Powerful typhoon approaches Taiwan
A powerful typhoon is approaching eastern Taiwan, grounding fishing boats, commercial ships and planes.
Typhoon Nepartak slowed and weakened slightly on Thursday afternoon but remained dangerous, packing maximum sustained winds of 127 miles per hour and gusts of 149 mph.
It was blowing at sea about 99 miles north-east of Itbayat town in the northernmost Philippine province of Batanes with a large rain diameter of 403 miles, according to the Philippine weather agency.
It is forecast to make landfall on Friday morning south of Hualien city in eastern Taiwan. Big waves are already lashing the shore of the nearby Ilan port city, where fishermen secured their boats. Forecasters said waves 3 to 24 feet could batter the coast, inland lakes and beachfront areas.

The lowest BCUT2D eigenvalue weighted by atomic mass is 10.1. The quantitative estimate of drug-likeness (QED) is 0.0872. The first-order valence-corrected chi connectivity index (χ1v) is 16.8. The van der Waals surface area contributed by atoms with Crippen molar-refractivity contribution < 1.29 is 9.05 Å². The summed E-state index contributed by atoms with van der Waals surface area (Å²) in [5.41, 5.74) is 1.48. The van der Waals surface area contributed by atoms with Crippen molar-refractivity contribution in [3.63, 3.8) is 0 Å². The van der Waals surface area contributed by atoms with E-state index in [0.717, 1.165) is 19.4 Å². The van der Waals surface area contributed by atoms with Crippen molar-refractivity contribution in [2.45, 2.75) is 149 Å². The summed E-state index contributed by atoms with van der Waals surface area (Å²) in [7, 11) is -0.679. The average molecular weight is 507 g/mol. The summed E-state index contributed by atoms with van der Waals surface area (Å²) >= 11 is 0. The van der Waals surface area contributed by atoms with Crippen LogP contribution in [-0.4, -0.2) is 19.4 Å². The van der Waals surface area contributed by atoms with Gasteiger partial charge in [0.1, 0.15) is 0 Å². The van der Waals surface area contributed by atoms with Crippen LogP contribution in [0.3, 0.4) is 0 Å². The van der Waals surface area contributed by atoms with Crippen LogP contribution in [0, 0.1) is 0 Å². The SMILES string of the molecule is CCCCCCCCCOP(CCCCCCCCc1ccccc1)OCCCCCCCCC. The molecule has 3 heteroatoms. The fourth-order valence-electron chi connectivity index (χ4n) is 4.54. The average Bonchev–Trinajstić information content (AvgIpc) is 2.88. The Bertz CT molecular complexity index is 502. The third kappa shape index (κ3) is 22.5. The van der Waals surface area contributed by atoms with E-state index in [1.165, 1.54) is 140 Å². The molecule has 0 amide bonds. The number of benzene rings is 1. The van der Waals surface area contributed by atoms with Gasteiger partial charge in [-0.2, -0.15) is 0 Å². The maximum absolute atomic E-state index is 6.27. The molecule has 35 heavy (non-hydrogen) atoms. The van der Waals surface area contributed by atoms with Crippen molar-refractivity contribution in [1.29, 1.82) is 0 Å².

Restaurant owner Chen Mang-ning said he had to put a lock on the rolling door of his establishment to protect the windows from strong wind.
"Yes, I am worried about it, same as everyone here," said fisherman Chen Chun-po.
Hong Kong's two biggest airlines, Cathay Pacific Airways and Dragonair, said they were cancelling flights to and from Taiwan scheduled from Thursday evening to Friday afternoon as the storm bears down on the island.
Across the Luzon Strait, in the northern tip of the Philippines, authorities raised storm alerts in Batanes, about 434 miles north of Manila, and outlying islands in a sparsely-populated region.
The typhoon will not hit land there but will intensify seasonal south-west monsoon rains, which could spark thunderstorms and flash floods on the main northern Luzon island, said government forecaster Aldzar Aurelio. Some domestic flights were cancelled in the northern Philippines.
Nepartak is a Micronesian word for a local warrior.
In November 2013, Typhoon Haiyan struck the central Philippines with ferocious power, leaving more than 7,300 people dead and missing and displacing more than 5 million others after levelling entire villages.